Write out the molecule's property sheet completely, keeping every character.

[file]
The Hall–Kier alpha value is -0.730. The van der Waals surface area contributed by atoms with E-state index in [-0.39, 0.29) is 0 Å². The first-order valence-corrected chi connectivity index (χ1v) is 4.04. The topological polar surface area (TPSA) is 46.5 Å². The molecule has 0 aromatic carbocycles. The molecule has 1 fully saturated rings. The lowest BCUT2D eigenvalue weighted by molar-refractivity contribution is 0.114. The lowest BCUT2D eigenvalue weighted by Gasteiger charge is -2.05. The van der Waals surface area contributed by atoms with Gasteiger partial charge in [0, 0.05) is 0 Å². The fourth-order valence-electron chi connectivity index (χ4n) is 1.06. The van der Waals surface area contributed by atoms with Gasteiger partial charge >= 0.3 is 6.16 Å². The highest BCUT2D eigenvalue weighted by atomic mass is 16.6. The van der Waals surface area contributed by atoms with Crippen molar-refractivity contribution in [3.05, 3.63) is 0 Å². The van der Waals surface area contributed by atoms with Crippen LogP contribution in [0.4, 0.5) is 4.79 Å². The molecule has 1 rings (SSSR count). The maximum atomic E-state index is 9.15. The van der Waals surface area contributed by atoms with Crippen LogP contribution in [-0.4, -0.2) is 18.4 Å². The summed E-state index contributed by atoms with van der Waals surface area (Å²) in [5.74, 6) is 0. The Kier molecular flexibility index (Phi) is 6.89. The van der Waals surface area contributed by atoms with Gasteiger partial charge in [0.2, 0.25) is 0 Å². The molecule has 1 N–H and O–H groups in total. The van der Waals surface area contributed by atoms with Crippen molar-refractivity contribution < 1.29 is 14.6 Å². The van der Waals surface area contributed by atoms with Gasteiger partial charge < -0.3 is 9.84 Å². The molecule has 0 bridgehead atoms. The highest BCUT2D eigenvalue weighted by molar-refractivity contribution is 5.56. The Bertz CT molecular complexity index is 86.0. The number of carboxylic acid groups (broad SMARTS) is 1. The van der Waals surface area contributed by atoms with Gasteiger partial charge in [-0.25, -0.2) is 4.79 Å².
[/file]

The Hall–Kier alpha value is -0.730. The van der Waals surface area contributed by atoms with E-state index in [-0.39, 0.29) is 0 Å². The first-order valence-corrected chi connectivity index (χ1v) is 4.04. The topological polar surface area (TPSA) is 46.5 Å². The molecule has 0 aromatic carbocycles. The molecule has 1 fully saturated rings. The lowest BCUT2D eigenvalue weighted by molar-refractivity contribution is 0.114. The lowest BCUT2D eigenvalue weighted by Gasteiger charge is -2.05. The van der Waals surface area contributed by atoms with Gasteiger partial charge in [0, 0.05) is 0 Å². The fourth-order valence-electron chi connectivity index (χ4n) is 1.06. The van der Waals surface area contributed by atoms with Gasteiger partial charge >= 0.3 is 6.16 Å². The highest BCUT2D eigenvalue weighted by atomic mass is 16.6. The van der Waals surface area contributed by atoms with Crippen molar-refractivity contribution in [3.05, 3.63) is 0 Å². The van der Waals surface area contributed by atoms with Crippen LogP contribution in [0.4, 0.5) is 4.79 Å². The molecule has 1 rings (SSSR count). The maximum atomic E-state index is 9.15. The van der Waals surface area contributed by atoms with Crippen LogP contribution in [-0.4, -0.2) is 18.4 Å². The summed E-state index contributed by atoms with van der Waals surface area (Å²) in [5.74, 6) is 0. The Kier molecular flexibility index (Phi) is 6.89. The van der Waals surface area contributed by atoms with Gasteiger partial charge in [0.2, 0.25) is 0 Å². The molecule has 1 N–H and O–H groups in total. The van der Waals surface area contributed by atoms with Crippen molar-refractivity contribution < 1.29 is 14.6 Å². The van der Waals surface area contributed by atoms with Gasteiger partial charge < -0.3 is 9.84 Å². The molecule has 0 bridgehead atoms. The highest BCUT2D eigenvalue weighted by molar-refractivity contribution is 5.56. The Bertz CT molecular complexity index is 86.0. The number of carboxylic acid groups (broad SMARTS) is 1. The van der Waals surface area contributed by atoms with Gasteiger partial charge in [-0.25, -0.2) is 4.79 Å².